On the subject of why the United States is the target of terror attacks, Greenwald mocks commentators who pose the question with faux naivety. "Isn't Muslim culture just so bizarre, primitive, and inscrutable?" he asks. "As strange as it is, they actually seem to dislike it when foreign militaries bomb, invade, and occupy their countries and kill hundreds of thousands of Muslim children."

Greenwald is a fan of Julian Assange, the embattled founder of WikiLeaks, and Bradley Manning, the 23-year-old army intelligence analyst who last year sent thousands of classified Iraq war documents to WikiLeaks. Ratted out to military authorities by Adrian Lamo, a publicity-seeking blogger, Manning is now in a military prison, awaiting trial. Manning is gay, which may have led him to Lamo, who is active in the LGBT community, and possibly caused him to let his guard down during online chats with Lamo. And it has also enabled critics to depict him as unstable -- a typical antiwhistleblower technique. In fact, Greenwald says of Manning, "When he talks about his motivations, he's extremely politically insightful, astute, and thoughtful."

Greenwald believes Manning might have been less likely to reveal government secrets if he were straight: Gay people, because they're already "outside the sphere of comfort," have a "huge advantage in being willing to challenge authority," he says, speaking from experience.

Greenwald's first exposure to activism was at the side of his grandfather, who ran for city council in a Fort Lauderdale suburb as the rebel candidate, accusing everyone else of corruption. "It got nasty and personal," he recalls. At 18, Greenwald himself ran for the city council, but lost. In college, he became a keen debater.

In 1992, the Colorado legislature, in the infamous Amendment 2, barred local governments from treating gays and lesbians as a protected group. Greenwald, then a second-year student at NYU Law School, demanded that the faculty ban Colorado law firms from conducting job interviews on campus. Given the importance of interviews to budding lawyers, some activists were worried about a backlash. "There was this fear that it was going to turn the entire law school against lesbian and gay students," he says. "But Greenwald pressed on, motivated not just by the possibility of victory (the faculty eventually voted for the ban), but by the chance to make his purported allies put up or shut up -- as he says, "take a stand in defense of the principles they claimed to believe in or expose themselves as hypocrites."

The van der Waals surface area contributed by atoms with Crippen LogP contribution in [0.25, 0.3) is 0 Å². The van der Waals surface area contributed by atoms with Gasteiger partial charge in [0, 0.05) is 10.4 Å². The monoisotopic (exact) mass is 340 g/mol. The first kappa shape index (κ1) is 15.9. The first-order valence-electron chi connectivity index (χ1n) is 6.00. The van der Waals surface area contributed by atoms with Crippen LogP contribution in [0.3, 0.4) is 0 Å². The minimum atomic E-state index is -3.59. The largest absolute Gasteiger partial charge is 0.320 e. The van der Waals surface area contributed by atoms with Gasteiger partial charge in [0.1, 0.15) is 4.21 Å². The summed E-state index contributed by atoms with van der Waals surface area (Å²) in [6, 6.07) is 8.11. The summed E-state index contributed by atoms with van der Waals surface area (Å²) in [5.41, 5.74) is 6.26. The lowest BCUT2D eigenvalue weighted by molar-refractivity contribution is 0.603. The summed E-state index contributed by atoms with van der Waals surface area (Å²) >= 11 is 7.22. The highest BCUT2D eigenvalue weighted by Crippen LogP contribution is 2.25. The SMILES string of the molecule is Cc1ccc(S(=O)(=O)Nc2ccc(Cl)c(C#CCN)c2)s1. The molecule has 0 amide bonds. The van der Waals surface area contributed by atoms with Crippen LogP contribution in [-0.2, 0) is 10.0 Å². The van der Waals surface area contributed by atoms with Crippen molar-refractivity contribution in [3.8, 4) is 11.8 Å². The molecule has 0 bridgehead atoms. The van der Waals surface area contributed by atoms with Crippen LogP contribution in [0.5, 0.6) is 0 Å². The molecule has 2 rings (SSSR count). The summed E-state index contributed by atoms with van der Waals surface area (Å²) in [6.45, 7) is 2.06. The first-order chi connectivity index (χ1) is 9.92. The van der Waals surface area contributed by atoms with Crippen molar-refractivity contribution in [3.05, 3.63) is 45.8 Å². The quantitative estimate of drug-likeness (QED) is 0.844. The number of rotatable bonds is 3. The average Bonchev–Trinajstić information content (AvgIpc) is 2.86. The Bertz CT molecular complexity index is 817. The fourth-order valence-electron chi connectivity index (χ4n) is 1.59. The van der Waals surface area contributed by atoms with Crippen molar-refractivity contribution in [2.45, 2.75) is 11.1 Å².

By the third year of law school, he was working for a large law firm. But realizing that representing Goldman Sachs would have destroyed him psychologically, he set up his own firm, which represented several neo-Nazis and other unpopular clients.

When he and his former boyfriend, Werner Achatz, an Austrian-born lawyer, tried to lease an apartment, they were told they couldn't aggregate their incomes. "They said they only do that for married couples," Greenwald recalls. "We said we were a married couple." When that didn't fly, Greenwald became his own lawyer, suing the landlord for sexual orientation and marital status discrimination.

By 2004 he had tired of litigating, and was also at the end of an 11-year relationship with Achatz. He rented an apartment in Rio de Janeiro, expecting to remain there for two months. Emotionally drained, he says, "The last thing I was looking for was another relationship. Especially in Rio." But on his first day on the beach, he met Miranda.

The couple soon moved in together, adopted a series of stray dogs ("I'm almost a member of the pack of dogs," he says). To build a career from his new base in Brazil, Greenwald switched from law to journalism. (In 2007, his blog, called Unclaimed Territory, became part of Salon.) The "only gringo" in the Gavea neighborhood, Greenwald says he is now 100% fluent in Portuguese, and he has even begun making appearances on Brazilian TV. Miranda has learned English (and is now studying advertising and communications at the Escola Superior de Propaganda e Marketing), but even so, he says, there's no way he can read everything Greenwald produces. "Are you kidding?" Miranda asks. "He's a fucking machine."

Brazil, which was a military dictatorship until 1985 and has the largest Catholic population in the world, just approved same-sex marriage, and has long offered same-sex couples privileges that aren't available in the United States. That, Greenwald says, is a sign of how far the U.S. has fallen in its embrace of human rights. Greenwald occasionally writes about the unconstitutionality (not to mention inhumanity) of the Defense of Marriage Act, although not as often as some gay readers might like. But when he does take on the cause close to his heart, it isn't, he insists, special pleading. "Gay issues are about the same fundamental issues as other civil liberties questions -- the rights of the individual," he says. "If you think of gay issues as being discrete and separate, you're doing the cause a disservice."